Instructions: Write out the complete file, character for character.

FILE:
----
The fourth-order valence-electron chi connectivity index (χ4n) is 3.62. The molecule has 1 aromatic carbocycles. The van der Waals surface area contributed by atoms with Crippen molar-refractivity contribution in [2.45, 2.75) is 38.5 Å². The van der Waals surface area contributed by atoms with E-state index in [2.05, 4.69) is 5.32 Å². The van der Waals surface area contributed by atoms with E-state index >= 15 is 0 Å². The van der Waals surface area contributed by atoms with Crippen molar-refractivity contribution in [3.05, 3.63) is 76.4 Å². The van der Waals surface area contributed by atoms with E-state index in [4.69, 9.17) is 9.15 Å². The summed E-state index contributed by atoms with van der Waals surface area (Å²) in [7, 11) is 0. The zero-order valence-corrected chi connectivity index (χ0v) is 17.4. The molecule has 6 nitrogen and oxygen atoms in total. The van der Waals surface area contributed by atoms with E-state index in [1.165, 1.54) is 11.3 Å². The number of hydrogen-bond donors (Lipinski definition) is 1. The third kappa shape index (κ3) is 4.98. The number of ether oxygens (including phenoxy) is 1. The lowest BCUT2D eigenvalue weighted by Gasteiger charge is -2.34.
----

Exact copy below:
The fourth-order valence-electron chi connectivity index (χ4n) is 3.62. The molecule has 1 aromatic carbocycles. The van der Waals surface area contributed by atoms with Crippen molar-refractivity contribution in [2.45, 2.75) is 38.5 Å². The van der Waals surface area contributed by atoms with E-state index in [2.05, 4.69) is 5.32 Å². The van der Waals surface area contributed by atoms with E-state index >= 15 is 0 Å². The van der Waals surface area contributed by atoms with Crippen molar-refractivity contribution in [3.05, 3.63) is 76.4 Å². The van der Waals surface area contributed by atoms with E-state index in [4.69, 9.17) is 9.15 Å². The summed E-state index contributed by atoms with van der Waals surface area (Å²) in [7, 11) is 0. The zero-order valence-corrected chi connectivity index (χ0v) is 17.4. The molecule has 6 nitrogen and oxygen atoms in total. The van der Waals surface area contributed by atoms with E-state index in [1.165, 1.54) is 11.3 Å². The number of hydrogen-bond donors (Lipinski definition) is 1. The third kappa shape index (κ3) is 4.98. The number of ether oxygens (including phenoxy) is 1. The lowest BCUT2D eigenvalue weighted by Gasteiger charge is -2.34.